Latife Uşaki

Latife Uşaklıgil (born Fatıma-tüz Zehra Latife Uşakîzâde; with the honorifics, Latife Hanım)[1] (17 June 1898 – 12 July 1975) was Mustafa Kemal's (later Atatürk) wife between 1923 and 1925. She was related from her father's side to Turkish novelist Halid Ziya Uşaklıgil.

Latife Uşaki
Latife Hanım (1923) (cropped).jpg
First Lady of Turkey
In role
October 29, 1923 – August 5, 1925
PresidentMustafa Kemal Atatürk
Preceded byposition established
Succeeded byMevhibe İnönü
Personal details
Fatıma-tüz Zehra Latife Uşakîzâde

17 June 1898
Smyrna (now İzmir), Ottoman Empire
Died12 July 1975(1975-07-12) (aged 77)
Istanbul, Turkey
SpouseMustafa Kemal Atatürk (1923–25)
ResidenceÇankaya Mansion (official)
Alma materUniversity of Paris
Law school in London


Lâtife Hanım was born in 1898 in Smyrna (now known in English as İzmir) to one of the most prominent trading families of the city, with roots in the city of Uşak, whence their unofficial family name of Uşakizâde. She completed her high school studies in Smyrna and in 1919 she went abroad to study Law in Paris and London. When she came back to Turkey, the Turkish War of Independence was nearing its end.

On 11 September 1922, upon returning to her family mansion in Smyrna, she was confronted by soldiers who notified her that the Pasha had taken the house as General Headquarters in Smyrna. After convincing the soldiers that she actually belonged to the household, she was allowed in.[citation needed]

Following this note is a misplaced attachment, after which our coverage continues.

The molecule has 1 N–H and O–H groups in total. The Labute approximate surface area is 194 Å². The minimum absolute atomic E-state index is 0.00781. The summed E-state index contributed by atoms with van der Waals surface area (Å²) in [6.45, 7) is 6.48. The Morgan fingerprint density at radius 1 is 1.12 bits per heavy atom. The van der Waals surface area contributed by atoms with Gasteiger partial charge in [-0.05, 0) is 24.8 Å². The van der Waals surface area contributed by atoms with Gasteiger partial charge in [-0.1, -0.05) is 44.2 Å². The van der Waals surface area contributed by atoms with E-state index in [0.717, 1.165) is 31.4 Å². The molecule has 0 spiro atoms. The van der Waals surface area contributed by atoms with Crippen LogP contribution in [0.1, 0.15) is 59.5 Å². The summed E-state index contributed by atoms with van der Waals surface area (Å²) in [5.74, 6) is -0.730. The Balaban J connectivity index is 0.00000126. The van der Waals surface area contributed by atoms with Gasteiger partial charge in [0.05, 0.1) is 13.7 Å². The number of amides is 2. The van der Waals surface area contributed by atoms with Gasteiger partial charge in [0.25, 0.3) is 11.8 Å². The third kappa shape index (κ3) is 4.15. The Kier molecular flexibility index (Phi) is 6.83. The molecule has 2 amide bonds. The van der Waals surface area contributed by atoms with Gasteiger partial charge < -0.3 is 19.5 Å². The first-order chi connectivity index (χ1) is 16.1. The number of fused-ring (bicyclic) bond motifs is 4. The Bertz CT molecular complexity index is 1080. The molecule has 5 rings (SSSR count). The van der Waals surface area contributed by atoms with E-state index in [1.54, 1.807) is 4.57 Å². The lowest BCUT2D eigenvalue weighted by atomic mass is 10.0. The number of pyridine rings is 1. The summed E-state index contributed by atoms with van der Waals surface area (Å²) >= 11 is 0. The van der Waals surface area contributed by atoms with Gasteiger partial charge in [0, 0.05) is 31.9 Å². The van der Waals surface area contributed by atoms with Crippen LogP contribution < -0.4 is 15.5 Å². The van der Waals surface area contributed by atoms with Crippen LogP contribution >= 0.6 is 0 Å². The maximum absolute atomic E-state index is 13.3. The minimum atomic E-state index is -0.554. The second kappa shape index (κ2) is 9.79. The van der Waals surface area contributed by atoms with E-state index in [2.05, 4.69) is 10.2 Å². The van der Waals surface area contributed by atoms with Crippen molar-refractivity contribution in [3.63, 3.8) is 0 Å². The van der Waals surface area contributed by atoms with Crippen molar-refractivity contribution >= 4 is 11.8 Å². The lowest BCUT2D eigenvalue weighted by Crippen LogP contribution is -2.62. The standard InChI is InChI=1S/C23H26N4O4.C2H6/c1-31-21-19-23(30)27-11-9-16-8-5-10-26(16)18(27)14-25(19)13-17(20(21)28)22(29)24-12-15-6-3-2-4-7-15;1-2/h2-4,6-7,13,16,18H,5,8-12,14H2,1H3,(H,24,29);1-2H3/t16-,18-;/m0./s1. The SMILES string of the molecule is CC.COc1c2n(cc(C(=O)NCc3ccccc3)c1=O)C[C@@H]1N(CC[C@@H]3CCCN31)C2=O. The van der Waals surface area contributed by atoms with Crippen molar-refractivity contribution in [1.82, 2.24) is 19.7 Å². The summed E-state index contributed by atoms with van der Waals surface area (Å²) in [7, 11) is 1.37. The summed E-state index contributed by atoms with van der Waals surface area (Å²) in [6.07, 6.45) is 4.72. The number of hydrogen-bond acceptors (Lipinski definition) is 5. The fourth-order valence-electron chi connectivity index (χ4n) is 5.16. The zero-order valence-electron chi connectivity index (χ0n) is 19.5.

Lâtife Hanım and Mustafa Kemal Pasha married on 29 January 1923 when he had returned to Smyrna just after his mother Zübeyde Hanım's death. For two and a half years, Lâtife Hanım symbolized the new face of Turkish women as a first lady who was very present in public life which, in Turkey, was a novelty by the standards of her day. She had a significant influence on the reforms which began in Turkey in the 1920s for the emancipation of women.[2]

However, the relationship between her and her husband was not happy; after frequent arguments, the two were divorced on 5 August 1925.[3] Lâtife Hanım lived the rest of her days in Izmir (as Smyrna came to be known in English after the 1930s) and İstanbul (known as Constantinople in English prior to the 1930s), in virtual seclusion, avoiding contacts outside her private circle until her death in 1975. She never remarried, and remained silent about their relationship throughout her life. In 2005, the Turkish Historical Society was to make her diaries public "except for the most private ones, taking the views of her family into consideration". However, her family publicly claimed that they had the right to the ownership of the letters and stated that they did not wish the diaries to be published. Consequently, the society decided against the publication.[4][5]

A comprehensive but also controversial biography of Latife Hanım by the veteran Cumhuriyet journalist İpek Çalışlar was published in 2006.[2]



  1. ^ "Turkey in the 21st century: The Legacy Of Mrs Ataturk". Pelin Turgut. The Independent. 1 July 2006. Archived from the original on July 18, 2006. Retrieved 2007-09-29.
  2. ^ a b "Atatürk, his wife and her biographer". Emrah Güler. Turkish Daily News. 25 August 2006. Archived from the original on 29 August 2006. Retrieved 2007-09-29.{{cite web}}: CS1 maint: bot: original URL status unknown (link) ( link )
  3. ^ Akhtar, Salman (2008). The Crescent and the Couch: Cross-Currents Between Islam and Psychoanalysis. Rowman & Littlefield. p. 68. ISBN 978-0-7657-0574-7.
  4. ^ "Ataturk diaries to remain secret". BBC. 4 February 2005. Retrieved 2007-09-29.
  5. ^ "Sezer'e verilmeyen mektupları bize verin". Hürriyet. Retrieved 19 May 2017.